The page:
Health benefits: pineapple

A pineapple is a tropical fruit known for its iconic shape – a sphere of sweet and juicy flesh surrounded by a tough, segmented skin, with a tuft of spiky green leaves on top. The fruit is actually a collection of flowers, each with its own eye that is fused around the centre core, and it takes about three years for just one pineapple to reach full maturation.

Nutritional benefits of pineapple

Pineapples are naturally high in fibre, an important component of a healthy diet that can help improve digestion.

Pineapples also contain a good array of vitamins and minerals including calcium, manganese, plus vitamins A and C, as well as folic acid.

One of the key phytonutrients found in pineapple is bromelain that has long been recognised for its anti-inflammatory and anti-microbial effects.

Both fresh and tinned pineapple counts towards your five-a-day target, but if you go for the tinned variety, choose a can with no added sugar or salt. An 80g portion, or one average slice, counts as one of your five-a-day. One 150ml glass of pineapple juice also counts, but be aware that this is high in sugars and can be damaging to teeth.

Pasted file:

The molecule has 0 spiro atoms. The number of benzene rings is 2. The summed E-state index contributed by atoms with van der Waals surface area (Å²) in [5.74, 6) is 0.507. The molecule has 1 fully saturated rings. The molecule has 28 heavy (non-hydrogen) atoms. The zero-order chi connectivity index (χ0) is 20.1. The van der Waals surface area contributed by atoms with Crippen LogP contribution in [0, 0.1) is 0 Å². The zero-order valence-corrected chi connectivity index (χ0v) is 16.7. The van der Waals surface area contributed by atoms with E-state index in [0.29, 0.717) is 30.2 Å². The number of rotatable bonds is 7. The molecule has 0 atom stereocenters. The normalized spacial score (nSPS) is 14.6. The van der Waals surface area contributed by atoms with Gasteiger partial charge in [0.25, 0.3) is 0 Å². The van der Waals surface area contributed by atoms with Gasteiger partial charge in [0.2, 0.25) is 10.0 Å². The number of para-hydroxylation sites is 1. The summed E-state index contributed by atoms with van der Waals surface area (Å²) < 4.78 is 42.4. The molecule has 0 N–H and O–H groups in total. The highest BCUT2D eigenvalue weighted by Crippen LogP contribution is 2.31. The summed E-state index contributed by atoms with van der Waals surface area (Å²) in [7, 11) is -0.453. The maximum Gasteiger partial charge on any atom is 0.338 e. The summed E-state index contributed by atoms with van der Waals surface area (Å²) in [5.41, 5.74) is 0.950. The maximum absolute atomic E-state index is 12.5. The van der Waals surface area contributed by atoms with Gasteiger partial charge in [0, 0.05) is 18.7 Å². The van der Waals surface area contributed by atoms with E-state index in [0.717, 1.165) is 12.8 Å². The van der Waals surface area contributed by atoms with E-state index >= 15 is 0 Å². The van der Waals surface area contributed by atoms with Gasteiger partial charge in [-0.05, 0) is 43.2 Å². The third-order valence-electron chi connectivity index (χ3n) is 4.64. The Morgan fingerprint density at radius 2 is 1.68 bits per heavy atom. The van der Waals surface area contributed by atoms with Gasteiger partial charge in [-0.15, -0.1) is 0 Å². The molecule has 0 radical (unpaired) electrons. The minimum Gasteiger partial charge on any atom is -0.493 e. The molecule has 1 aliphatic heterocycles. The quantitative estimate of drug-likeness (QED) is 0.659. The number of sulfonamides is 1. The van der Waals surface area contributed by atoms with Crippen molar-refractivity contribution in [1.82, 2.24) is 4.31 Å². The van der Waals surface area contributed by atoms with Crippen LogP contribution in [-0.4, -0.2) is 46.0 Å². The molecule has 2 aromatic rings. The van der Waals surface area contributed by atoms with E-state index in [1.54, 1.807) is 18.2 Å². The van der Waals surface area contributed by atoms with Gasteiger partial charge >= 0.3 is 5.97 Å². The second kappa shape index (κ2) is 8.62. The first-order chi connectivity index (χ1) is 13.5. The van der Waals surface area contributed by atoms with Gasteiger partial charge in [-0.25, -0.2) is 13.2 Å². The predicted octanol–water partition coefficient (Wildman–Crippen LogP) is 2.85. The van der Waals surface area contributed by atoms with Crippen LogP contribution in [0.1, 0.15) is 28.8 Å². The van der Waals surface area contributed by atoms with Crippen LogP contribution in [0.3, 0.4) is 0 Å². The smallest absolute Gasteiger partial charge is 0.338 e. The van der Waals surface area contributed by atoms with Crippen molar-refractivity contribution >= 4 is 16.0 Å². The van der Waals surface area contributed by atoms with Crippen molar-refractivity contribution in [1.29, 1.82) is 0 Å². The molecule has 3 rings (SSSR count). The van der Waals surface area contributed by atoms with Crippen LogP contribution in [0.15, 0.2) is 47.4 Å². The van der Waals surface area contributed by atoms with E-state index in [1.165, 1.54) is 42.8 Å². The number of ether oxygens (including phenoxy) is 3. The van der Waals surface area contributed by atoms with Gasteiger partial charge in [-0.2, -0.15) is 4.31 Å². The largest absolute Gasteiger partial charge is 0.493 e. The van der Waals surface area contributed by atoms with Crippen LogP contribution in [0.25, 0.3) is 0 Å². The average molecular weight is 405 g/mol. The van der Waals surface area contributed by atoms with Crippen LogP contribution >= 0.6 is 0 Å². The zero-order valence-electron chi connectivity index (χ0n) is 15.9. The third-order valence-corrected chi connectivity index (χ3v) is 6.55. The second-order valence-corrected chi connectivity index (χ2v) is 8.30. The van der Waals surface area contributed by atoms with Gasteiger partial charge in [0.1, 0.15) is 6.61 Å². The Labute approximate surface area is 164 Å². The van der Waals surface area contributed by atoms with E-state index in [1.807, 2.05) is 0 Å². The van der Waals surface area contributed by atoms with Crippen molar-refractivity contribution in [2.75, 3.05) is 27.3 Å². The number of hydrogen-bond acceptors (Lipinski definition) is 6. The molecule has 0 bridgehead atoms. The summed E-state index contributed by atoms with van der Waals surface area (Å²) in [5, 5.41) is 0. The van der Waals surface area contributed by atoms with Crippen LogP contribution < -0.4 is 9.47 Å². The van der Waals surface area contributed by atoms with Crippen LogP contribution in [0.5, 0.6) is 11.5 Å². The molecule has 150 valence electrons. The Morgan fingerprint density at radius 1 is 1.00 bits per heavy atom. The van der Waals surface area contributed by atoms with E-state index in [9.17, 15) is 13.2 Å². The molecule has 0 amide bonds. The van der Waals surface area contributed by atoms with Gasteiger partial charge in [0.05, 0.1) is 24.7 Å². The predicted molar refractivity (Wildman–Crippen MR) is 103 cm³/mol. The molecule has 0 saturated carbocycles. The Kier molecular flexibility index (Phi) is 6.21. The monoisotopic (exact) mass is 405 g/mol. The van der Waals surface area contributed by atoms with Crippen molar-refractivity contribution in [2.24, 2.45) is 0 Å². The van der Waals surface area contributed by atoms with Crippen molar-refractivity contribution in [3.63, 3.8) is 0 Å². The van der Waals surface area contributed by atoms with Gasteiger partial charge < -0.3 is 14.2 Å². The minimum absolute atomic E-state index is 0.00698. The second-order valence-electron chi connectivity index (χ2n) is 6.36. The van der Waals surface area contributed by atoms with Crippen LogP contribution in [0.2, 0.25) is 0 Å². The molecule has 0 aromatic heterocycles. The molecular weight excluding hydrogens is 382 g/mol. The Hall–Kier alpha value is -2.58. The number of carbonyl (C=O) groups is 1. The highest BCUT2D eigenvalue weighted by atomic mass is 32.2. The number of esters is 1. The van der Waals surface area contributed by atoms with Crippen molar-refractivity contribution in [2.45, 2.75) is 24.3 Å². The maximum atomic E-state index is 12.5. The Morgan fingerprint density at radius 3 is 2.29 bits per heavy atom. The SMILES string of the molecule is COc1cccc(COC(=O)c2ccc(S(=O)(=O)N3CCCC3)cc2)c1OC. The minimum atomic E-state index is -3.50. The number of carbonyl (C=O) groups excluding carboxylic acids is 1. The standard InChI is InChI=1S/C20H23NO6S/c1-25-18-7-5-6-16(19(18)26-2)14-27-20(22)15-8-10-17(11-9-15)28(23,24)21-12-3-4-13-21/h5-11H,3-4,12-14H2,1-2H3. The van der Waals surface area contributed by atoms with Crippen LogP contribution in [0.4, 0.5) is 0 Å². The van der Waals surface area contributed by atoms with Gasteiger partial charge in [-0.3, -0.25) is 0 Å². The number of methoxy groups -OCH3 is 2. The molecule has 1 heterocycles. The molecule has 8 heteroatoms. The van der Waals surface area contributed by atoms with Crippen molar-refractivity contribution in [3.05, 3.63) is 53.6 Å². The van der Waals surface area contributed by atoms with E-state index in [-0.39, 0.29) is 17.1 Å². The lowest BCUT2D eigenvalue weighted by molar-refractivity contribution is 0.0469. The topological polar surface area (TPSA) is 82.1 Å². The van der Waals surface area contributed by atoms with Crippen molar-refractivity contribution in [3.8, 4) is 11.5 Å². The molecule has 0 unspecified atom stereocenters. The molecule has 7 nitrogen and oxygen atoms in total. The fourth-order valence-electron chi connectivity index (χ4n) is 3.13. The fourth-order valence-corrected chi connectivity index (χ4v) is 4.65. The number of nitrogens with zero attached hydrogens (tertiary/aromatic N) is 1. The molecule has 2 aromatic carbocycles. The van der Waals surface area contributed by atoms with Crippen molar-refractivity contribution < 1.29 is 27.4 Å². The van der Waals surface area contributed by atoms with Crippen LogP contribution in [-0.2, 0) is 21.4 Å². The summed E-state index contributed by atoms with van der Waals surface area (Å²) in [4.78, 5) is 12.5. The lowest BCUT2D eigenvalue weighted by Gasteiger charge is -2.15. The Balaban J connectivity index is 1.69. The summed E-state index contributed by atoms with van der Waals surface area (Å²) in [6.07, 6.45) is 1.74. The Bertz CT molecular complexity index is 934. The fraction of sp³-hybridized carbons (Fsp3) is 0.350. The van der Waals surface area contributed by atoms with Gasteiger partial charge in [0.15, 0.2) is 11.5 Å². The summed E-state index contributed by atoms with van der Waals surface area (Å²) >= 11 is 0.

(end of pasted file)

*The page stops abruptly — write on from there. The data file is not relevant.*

Can pineapple help protect against cardiovascular disease?

Some research has suggested that the bromelain in pineapple may help to reduce the risk of cardiovascular conditions such as thrombosis by helping to prevent blood clotting. However, more research is required before a clear link between pineapple and heart health can be established.

Can pineapple improve digestion?

Pineapple is high in fibre, which is important for a healthy digestive system. There has also been some promising initial research into the anti-inflammatory effect of bromelain on ulcerative colitis, an inflammatory bowel condition, both in mice and in human cells, however, more evidence is needed before this benefit can be proven in human studies.

Can pineapples promote healing after injury?

In vitro research (conducted in a test tube) showed promising signs that bromelain may improve wound healing, although any medical use for it is probably still a long way off.

Written for BBC Good Food